Author of Yearning For Justice: A Mother's Musings To Her Future Child  
ISBN10: 0901931217  
ISBN13: 9780901931214  
Fund Contribution: POSB savings 279-12328-0

Breastfeeding in Singapore in public without covering?

Breastfeeding support group?
NONE, unless you’re going to pay for membership.
Lactation consultant to help?
NONE, unless you’re going to pay for consultation.

In 2019, Singapore is considered with a country with no press freedom ranking at 151:
However, most Singaporeans are brainwashed by the government to believe that the media is fair and never wrong.

So on 7 Oct 2019, I quoted that in Singapore:
"Close to half - 49 per cent - said they fed their babies a mix of breast milk and formula milk, while 45 per cent said they fed their babies only breast milk and water. The remaining 6 per cent did not breastfeed."

Instead of talking about how parents do not have enough support for breastfeeding in Singapore, despite the government signing the UN human rights treaties on women and children...
The comments were filled with hatred because Singaporeans dare not criticize how illogical the government propaganda is.

Other articles include:
"Rise in major breakdowns but MRT gets more reliable"

Of course, it's easier to say that I shouldn't link parenthood to government policies.
But is it not true that the current government policies has worsened the parenthood situation in Singapore?

On 8 Oct 2019, I was at Woodlands public library when six mothers came up and told me that they saw my posting and read those comments.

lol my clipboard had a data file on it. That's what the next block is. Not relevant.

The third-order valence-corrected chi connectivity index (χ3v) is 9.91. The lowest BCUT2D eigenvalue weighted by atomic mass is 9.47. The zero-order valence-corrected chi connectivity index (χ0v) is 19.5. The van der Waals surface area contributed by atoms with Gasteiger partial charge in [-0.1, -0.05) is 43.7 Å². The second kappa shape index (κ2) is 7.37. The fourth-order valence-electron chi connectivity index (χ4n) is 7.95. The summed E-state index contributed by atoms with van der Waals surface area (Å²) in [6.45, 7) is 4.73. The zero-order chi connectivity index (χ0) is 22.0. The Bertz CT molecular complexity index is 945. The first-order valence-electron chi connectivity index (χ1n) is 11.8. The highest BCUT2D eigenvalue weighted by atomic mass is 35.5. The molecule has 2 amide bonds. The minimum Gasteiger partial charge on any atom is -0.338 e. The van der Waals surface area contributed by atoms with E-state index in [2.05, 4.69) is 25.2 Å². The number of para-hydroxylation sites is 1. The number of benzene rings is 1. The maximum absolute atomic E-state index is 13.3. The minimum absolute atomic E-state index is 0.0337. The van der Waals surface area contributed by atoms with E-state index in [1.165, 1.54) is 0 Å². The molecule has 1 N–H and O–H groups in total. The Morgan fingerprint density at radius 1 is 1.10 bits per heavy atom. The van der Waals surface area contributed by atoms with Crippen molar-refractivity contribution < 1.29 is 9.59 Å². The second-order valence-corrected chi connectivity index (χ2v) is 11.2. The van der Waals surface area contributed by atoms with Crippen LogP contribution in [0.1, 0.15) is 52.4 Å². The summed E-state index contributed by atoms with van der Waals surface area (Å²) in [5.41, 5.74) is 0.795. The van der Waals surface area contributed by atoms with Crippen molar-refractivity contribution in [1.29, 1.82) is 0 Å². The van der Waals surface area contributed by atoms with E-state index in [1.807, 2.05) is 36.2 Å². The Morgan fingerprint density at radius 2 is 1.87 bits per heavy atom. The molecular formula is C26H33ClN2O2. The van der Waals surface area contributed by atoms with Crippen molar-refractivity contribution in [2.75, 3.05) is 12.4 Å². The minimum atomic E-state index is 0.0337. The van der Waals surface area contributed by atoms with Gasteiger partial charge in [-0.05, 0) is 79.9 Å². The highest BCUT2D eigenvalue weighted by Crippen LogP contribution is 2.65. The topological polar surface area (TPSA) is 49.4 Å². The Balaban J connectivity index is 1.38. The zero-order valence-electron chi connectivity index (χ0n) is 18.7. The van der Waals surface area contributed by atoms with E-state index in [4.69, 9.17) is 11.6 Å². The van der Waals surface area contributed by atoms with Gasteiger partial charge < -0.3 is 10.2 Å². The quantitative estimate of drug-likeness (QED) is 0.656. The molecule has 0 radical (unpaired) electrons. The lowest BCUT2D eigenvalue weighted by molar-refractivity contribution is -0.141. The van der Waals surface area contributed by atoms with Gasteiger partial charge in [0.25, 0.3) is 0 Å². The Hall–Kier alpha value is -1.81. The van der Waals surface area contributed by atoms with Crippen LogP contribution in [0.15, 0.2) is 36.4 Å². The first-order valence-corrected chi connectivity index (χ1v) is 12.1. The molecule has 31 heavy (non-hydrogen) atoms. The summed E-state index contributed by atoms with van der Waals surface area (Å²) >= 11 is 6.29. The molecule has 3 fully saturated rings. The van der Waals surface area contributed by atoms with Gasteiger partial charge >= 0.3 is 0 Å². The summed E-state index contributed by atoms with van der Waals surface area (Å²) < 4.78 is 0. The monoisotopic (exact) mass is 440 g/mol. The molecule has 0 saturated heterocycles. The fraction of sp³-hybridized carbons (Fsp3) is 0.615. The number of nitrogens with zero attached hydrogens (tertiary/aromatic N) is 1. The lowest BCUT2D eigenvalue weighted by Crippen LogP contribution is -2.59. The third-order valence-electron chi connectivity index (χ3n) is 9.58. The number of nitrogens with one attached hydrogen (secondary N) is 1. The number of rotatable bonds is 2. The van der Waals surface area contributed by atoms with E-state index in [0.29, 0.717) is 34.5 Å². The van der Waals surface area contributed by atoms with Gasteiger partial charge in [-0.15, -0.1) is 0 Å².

The mob mentality was why they dare not breastfeed in public because they were scolded by people for breastfeeding in public.
The mother who gave me the strongest impression was one who was above 35 and breastfeeding her first child who was born this year.
She shared that her age caused her to be tired after breastfeeding but she can’t share it with anyone else because people expect her to be happy that she can breastfeed.
I shared that I made that posting because I believe I’m not the odd one out, and I think mothers who can breastfeed via latching should be allowed to find out if there are other alternatives too?

Just because the mother can breastfeed means she is not allowed to ask questions about other alternatives?
Just because the mother has successful latching with the baby means she can’t ask about pacifiers as she must be there to nurse the child throughout?
Just because the mother is able to hand express her milk into a cup means she shouldn’t talk about how breastfeeding equipment are being taxed or how expensive milk storing is?

Why is Singapore having a low birth rate?
Why are mothers pressured to return to work?
Will it be better if one parent can stay at home to take care of the child to help prevent suicides in children?

On 9 Oct 2019, I was at Yishun public library where I met four mothers.
They told me about the difficulties with prams, they shared that there is often a long queue at Yishun station and people who aren’t handicap yet refuse to take the escalator but use the lifts and caused them to wait for as long as 20 minutes just to go up or down one level.
The mother who gave me the strongest impression was one who has three kids, she shared about how hard it is to bring children out and she has encountered people walking up to her to tell her to use condoms when her child was making noise in public.
She said that having to handle three kids is tiring enough and the pram is a necessity, but it’s expensive because they are spoilt easily, especially when people knock on the wheels.
I shared that necessities are not taxed in other countries, because they have wealth tax instead but Singapore is a tax haven for the rich so the comments are made by people with no sympathy for the lower income families.

Goods and Services Tax (GST) was implemented with the propaganda of helping the poor.
Did the rich people in Singapore think about how the lower have to pay for their daily necessities with GST when other countries don’t tax necessities?